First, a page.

Using Discretion Effectively in Your Annual Incentive Plan
Posted by Daniel Rodda on April 24, 2021 in Thought Leadership
Historically, many annual incentive plans have been formulaic in nature, where leaders set goals and establish a pay scale. A straightforward mathematical calculation determines the level of payout according to the plan. For many companies, however, 2020 revealed the challenges of purely formulaic plans. Performance goals established in early 2020 relied on many assumptions. These assumptions proved to be inaccurate given 2020’s volatility, resulting in payout amounts that were not necessarily reflective of performance.
Many of Meridian’s clients are considering incorporating some level of discretion in their compensation plans. Discretion refers to a compensation committee’s ability to determine a portion of payout based on qualitative judgments in addition to typical annual incentive plan markers like financial performance.
Discretion can be a valuable tool for compensation committees to ensure payouts are aligned with the organization’s performance and strategic goals. There are some fears that discretion could allow committees to offer unjustifiable payouts, but a well-structured annual incentive plan allows committee members to leverage data to guide their decisions.
What are the advantages of including discretion in an annual incentive plan?
One significant advantage to including discretion is that it empowers the compensation committee to take a more holistic view of performance. Rather than evaluating what was achieved, discretion allows committees to also consider how things were achieved.
For example, some long-term strategic goals and priorities are not necessarily suited for formulaic financial performance measures. Discretion allows committees flexibility to assess progress against these goals. This can include ESG priorities where it may be more challenging to set formulaic objectives.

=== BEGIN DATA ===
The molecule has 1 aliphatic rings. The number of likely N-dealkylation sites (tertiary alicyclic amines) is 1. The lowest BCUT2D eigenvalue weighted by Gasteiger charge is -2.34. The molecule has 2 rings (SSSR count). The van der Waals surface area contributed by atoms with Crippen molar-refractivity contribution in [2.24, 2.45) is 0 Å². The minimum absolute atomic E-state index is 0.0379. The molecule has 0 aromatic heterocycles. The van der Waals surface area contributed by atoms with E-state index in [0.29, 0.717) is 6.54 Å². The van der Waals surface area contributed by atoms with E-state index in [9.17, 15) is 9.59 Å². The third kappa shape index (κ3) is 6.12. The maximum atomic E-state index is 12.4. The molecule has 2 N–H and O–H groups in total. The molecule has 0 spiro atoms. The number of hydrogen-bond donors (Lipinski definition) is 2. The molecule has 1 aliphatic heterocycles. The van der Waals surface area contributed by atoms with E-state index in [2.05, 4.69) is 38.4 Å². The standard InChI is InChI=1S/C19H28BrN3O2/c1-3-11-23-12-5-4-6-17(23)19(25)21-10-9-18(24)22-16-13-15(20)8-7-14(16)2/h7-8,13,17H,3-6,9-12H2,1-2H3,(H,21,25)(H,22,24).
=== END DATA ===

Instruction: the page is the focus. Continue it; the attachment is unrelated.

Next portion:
Another advantage is that discretion acknowledges that goals are imperfect. Every goal set in January or February 2020 relied on assumptions that drastically changed over the year. Volatility and uncertainty are difficult to account for when goals are set. While it would not be appropriate to completely ignore the impact of the external environment on performance results, discretion in annual plans allows for some flexibility in compensation based on what happened during the year.
What are some disadvantages?
Given the qualitative nature of discretion, it can create a level of uncertainty for executives and the board of directors as there is no neutral mathematical formula that determines the payout. As a result, discretion requires trust—executives must trust that the Compensation Committee will come to the right decision, and the directors must trust that the information they are receiving from management is complete and be willing to use their business judgment to make decisions.
Additionally, proxy advisors, ISS, and Glass Lewis have gone on record to say they do not like the use of discretion in incentive plans. Companies that use discretion in their plans are more at risk of getting pressured on Say-on-Pay votes, depending on how proxy advisors view the alignment of pay and performance resulting from the Committee’s decisions.
What are different approaches to using discretion in annual incentive plans?
There are three primary ways that companies incorporate discretion into annual incentive plans: full discretion, discretion as a weighted component, and discretion as a modifier. There is no “correct” choice—which model will work best is dependent on the specific circumstances of each company.